However, not all tropics are so easy. Gleeson, a person who can monitor humidity levels and air flow in their homes, says that fiddle-leaf figs, a pretty tropical one that will grow as high as a room’s ceiling allows, require seasoned green thumbs, which can lead to bacterial infection. This doesn’t mean owners of high-maintenance tropical regions should be deterred from bringing them home. As Alousa says, “You just have to follow the rules of your plants and you’re good. It’s pretty straightforward.”

    When deciding where to place plants in your home, you need to consider that if you follow the “rules,” the plant will not be the same size it was when you bought it. Gleeson suggests playing with heights by thinking horizontally and vertically. Pairing taller and shorter plants next to shorter plants creates dimension, maximizes your space, and prevents common problems such as leaves casting shadows on each other from light sources, or allowing pests to move between them. Placing a plant in a “forever home” can also be a standout look. “I never, ever rotate my plants,” Gleeson says. “A lot of people do it because they want it plump all the way – I totally get that – but I especially love when a plant looks like it’s been growing somewhere for 20 years. I think it gives it a lot of character.”

    In his 600-square-foot apartment, the eight-foot-tall Gleeson rubber tree takes a sharp 90-degree turn toward the window from the corner it always lives in. The rubber tree is one of many plants featured on Gleeson’s Instagram hobby account, PlantFilledApartment. What also stands out in the green sea is the dripping of the white earthenware pots. Most of the wares on sale at The Sunday Shop are in keeping with Gleeson’s favorite aesthetic—chic and devoid of frills, in muted earth tones (or white or black) with matte finishes. “Utensils are a sensitive topic,” says Gleeson. “What I think people will like, and what I like, may be very different. In my opinion, if you get a vase that is completely ‘existing’, you’re stealing the contrast of the plant, right? So, when you have a simple white pot, or something like that, And then you have this bright green plant, that’s a really good contrast.”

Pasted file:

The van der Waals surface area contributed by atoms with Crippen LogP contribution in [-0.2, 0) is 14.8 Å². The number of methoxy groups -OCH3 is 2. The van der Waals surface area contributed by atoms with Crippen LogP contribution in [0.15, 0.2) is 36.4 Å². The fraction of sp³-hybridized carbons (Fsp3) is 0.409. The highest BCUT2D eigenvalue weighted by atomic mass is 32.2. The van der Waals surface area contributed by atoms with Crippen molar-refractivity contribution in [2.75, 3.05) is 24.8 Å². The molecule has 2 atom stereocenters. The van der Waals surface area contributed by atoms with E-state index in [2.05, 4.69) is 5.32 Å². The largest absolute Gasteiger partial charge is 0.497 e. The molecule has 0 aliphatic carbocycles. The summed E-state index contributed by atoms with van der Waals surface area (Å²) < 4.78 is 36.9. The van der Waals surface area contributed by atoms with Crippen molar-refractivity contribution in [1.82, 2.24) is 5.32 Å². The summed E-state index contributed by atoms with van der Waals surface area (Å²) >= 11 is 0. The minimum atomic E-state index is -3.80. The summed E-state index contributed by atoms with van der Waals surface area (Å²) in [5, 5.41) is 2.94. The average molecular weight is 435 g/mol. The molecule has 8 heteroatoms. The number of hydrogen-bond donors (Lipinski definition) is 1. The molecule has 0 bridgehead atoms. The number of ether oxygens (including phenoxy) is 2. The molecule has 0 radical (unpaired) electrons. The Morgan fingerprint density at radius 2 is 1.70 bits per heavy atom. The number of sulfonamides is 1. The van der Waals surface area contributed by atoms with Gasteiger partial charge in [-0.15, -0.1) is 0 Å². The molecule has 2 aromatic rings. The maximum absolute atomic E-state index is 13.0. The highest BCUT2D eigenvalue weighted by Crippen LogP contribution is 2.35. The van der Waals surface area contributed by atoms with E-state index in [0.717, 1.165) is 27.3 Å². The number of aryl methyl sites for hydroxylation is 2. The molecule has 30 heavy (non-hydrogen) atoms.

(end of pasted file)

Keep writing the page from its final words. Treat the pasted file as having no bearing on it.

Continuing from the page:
At Maven, plants hang from the ceiling in bamboo pots or grow from painted ceramic pots on shelves against orange, yellow, and green walls. “It’s always been interesting to me how fresh we feel when we’re outdoors in nature, around trees and water, but as humans, we built a world out of metal and plastic,” says Maven owner Percilla Goucher. “I think people are looking to bring comfort to their surroundings through organic materials: wicker, concrete, water features, pottery, lots of plants—it instantly makes the place feel alive and alive.”

    Veteran owner Percilla Goucher. Photo by Jared Seche.

    Factory boutique news report

    Where to find gorgeous foliage in Calgary

    Big Sky Planet Company

    1312B, 9th Ave. SE (inside Ninth and Brick),, bigskyplantco

    plant world

    408 8 Ave NE, 403-614-6687,, thebotanistcalgary


    1327 9 Ave. SE, 403-585-4226,, plantshopyyc

    Freshly planted

    1006 17 Ave. SW (inside Maven), 403-457-7898, maven_yyc

    plant plant

    5, 2501 Elith Street. SE, 403-463-8042,, plantplantyyc


    1918 9 Ave. SE, 587-392-3486,, myplantsie

    Soil and Soul YYC

    1016 Macleod Tr. SE, soilandoulyyc

    Calgary sprouts

    Eau Claire Market, 403-918-3078,, sproutcalgary

    Sunday shop

    1314 1 St. SW, 587-578-3929,, sundayshopcalgary